- Jump straight to: How to get reimbursed after a power outage
This recent run of storms in the Bay Area has brought high winds and downed trees — which has meant a lot of power outages for people across the region.
One big way that losing power can affect you, your household and your finances: When your fridge and your freezer shut down for an extended period, much of your fresh food ends up spoiled and unsafe to eat. Food safety guidelines from the U.S. Department of Agriculture explicitly state that a refrigerator without power will only keep food safe to eat for up to four hours during a power outage, and that after that you should “discard refrigerated perishable food,” specifically meat, poultry, fish, eggs and leftovers.
At a time when food costs keep rising and food benefits are about to drop, losing a fridge or freezer’s worth of food can mean a serious loss for a home that’s trying to make every dollar stretch. If this happened to you, you’re by no means alone, says Mark Toney, executive director of The Utility Reform Network (TURN).
“We’ve heard a lot of complaints from people who, because of these storms, because the electricity lines have been brought down by trees, that absolutely — they were without power for a day, two days, and lost everything in their refrigerator,” said Toney. “What’s hard is … [holding] the utility company responsible for some of these weather events.”
But the good news is, there are avenues available to potentially claim back the costs of food you lost due to a shutoff.
The not-so-good news: These routes aren’t always simple or guaranteed to work. But they do exist, so keep reading for what you should know about trying to claim compensation for spoiled food.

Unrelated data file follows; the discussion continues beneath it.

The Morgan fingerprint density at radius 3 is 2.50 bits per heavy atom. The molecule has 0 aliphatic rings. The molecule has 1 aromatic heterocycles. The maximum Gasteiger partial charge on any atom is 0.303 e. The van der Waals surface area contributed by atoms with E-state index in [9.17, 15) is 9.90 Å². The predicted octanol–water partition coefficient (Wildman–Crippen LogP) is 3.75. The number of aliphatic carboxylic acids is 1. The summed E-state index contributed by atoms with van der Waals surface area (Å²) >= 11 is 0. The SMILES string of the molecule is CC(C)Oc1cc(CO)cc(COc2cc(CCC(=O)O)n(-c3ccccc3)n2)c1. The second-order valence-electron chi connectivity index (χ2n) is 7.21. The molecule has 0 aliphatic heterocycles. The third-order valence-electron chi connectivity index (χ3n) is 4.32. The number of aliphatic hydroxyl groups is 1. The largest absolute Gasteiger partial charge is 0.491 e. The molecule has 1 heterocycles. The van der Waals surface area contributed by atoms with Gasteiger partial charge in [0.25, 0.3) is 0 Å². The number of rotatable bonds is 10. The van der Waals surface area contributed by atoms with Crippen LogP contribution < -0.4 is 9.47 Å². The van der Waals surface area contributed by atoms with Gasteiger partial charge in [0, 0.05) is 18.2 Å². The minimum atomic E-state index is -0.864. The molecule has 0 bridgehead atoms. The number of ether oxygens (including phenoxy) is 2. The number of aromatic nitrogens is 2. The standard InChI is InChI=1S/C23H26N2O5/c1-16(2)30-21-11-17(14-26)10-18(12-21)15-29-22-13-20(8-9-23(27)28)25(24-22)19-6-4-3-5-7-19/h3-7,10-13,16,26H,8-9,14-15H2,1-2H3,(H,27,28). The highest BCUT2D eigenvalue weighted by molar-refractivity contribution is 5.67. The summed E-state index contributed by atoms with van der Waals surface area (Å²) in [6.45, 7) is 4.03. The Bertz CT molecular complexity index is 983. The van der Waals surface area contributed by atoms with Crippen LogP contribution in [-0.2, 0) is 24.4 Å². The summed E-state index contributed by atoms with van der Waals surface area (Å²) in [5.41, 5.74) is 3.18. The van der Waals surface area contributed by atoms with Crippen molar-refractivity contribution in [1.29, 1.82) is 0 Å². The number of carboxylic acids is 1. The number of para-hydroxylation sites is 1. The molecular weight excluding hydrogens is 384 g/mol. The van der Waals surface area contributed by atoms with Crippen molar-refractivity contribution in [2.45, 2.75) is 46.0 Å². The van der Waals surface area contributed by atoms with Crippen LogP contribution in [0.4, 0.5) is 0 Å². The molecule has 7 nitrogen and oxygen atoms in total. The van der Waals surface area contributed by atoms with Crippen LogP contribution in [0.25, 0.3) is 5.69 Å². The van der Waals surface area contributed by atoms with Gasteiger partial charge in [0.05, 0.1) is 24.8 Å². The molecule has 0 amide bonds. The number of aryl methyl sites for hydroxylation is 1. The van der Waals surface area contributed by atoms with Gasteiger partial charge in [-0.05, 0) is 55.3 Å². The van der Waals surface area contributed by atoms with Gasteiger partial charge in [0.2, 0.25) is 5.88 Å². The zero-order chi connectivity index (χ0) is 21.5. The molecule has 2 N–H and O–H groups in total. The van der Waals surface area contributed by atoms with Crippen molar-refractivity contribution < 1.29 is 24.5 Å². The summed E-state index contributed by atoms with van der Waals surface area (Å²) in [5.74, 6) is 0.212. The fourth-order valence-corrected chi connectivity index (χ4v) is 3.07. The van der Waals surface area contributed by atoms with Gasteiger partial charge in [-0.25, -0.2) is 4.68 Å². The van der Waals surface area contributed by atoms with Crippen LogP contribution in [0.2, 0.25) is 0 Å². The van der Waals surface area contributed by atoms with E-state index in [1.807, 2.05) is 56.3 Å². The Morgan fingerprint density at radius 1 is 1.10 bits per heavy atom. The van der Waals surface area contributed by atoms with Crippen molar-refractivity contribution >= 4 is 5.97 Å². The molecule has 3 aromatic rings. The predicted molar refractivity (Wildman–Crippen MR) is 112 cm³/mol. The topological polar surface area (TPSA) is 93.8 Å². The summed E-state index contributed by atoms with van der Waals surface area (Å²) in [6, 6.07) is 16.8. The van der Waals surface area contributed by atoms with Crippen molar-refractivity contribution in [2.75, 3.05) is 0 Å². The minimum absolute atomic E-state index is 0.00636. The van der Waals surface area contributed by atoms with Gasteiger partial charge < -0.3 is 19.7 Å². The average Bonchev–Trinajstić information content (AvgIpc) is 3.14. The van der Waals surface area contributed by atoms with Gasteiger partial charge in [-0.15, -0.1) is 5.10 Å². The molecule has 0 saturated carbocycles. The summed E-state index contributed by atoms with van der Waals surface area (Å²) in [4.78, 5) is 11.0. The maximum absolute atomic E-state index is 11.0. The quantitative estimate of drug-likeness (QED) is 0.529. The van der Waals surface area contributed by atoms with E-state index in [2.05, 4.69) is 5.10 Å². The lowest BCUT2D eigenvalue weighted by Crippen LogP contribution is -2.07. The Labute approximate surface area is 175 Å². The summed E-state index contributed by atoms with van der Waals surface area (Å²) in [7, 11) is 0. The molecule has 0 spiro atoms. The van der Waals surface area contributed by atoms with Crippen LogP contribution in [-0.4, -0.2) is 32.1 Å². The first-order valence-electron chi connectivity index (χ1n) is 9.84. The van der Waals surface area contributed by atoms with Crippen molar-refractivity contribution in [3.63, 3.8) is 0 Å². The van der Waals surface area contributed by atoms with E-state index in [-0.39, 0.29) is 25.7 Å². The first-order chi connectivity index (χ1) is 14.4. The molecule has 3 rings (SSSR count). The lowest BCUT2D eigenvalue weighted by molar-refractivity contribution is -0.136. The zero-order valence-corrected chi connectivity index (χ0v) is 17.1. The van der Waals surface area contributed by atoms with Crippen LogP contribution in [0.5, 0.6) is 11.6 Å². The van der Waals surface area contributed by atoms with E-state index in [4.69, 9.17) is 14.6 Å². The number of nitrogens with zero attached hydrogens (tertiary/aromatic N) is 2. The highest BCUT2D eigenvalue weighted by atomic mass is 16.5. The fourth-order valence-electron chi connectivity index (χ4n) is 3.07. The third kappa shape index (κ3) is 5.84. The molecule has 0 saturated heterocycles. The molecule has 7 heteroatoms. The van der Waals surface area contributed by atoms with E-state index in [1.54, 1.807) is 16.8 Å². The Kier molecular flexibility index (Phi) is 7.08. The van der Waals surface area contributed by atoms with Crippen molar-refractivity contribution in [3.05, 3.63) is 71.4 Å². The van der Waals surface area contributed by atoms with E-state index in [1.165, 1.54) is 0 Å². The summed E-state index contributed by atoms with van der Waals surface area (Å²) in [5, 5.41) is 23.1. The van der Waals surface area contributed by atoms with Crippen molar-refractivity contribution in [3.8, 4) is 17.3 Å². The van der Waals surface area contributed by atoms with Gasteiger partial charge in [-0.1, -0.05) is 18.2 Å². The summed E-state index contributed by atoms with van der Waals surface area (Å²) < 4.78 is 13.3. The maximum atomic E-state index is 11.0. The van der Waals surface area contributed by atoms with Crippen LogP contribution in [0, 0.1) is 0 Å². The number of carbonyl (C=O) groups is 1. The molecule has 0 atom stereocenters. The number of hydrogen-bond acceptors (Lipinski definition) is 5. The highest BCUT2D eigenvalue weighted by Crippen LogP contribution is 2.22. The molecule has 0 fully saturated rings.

What you need to know about claiming the costs of spoiled food
You can try to clam compensation from two sources:
- PG&E, your utility provider; or,
- Your insurance provider, if you have one.
For claiming compensation, it matters what kind of outage you were affected by — that is:
- What caused the outage: whether it was a weather event, like a storm, or a mistake by PG&E; and,
- How long the outage was.
In any case, seeking compensation from either PG&E or your insurance provider may prove time-consuming and potentially confusing, and isn’t necessarily guaranteed to result in a payment. But this doesn’t mean you shouldn’t try. Keep reading for the details.
PG&E generally has two routes for getting compensated for lost food during an outage: the company’s regular claims process, and their Safety Net program, which automatically provides Storm Inconvenience Payments. The process you choose depends on what caused your outage and how long you were without power.
Seeking compensation through Storm Inconvenience Payments from PG&E’s Safety Net program
According to PG&E, the Safety Net program is intended to compensate customers who experience outages caused by weather, through an automatic Storm Inconvenience Payment — but the outage must have lasted 48 hours or more.
How it’s meant to work: PG&E says that if your household is affected by a power outage that lasts for two days or longer, its Safety Net program will pay “$25 to $100 automatically 60 to 120 days after the outage.”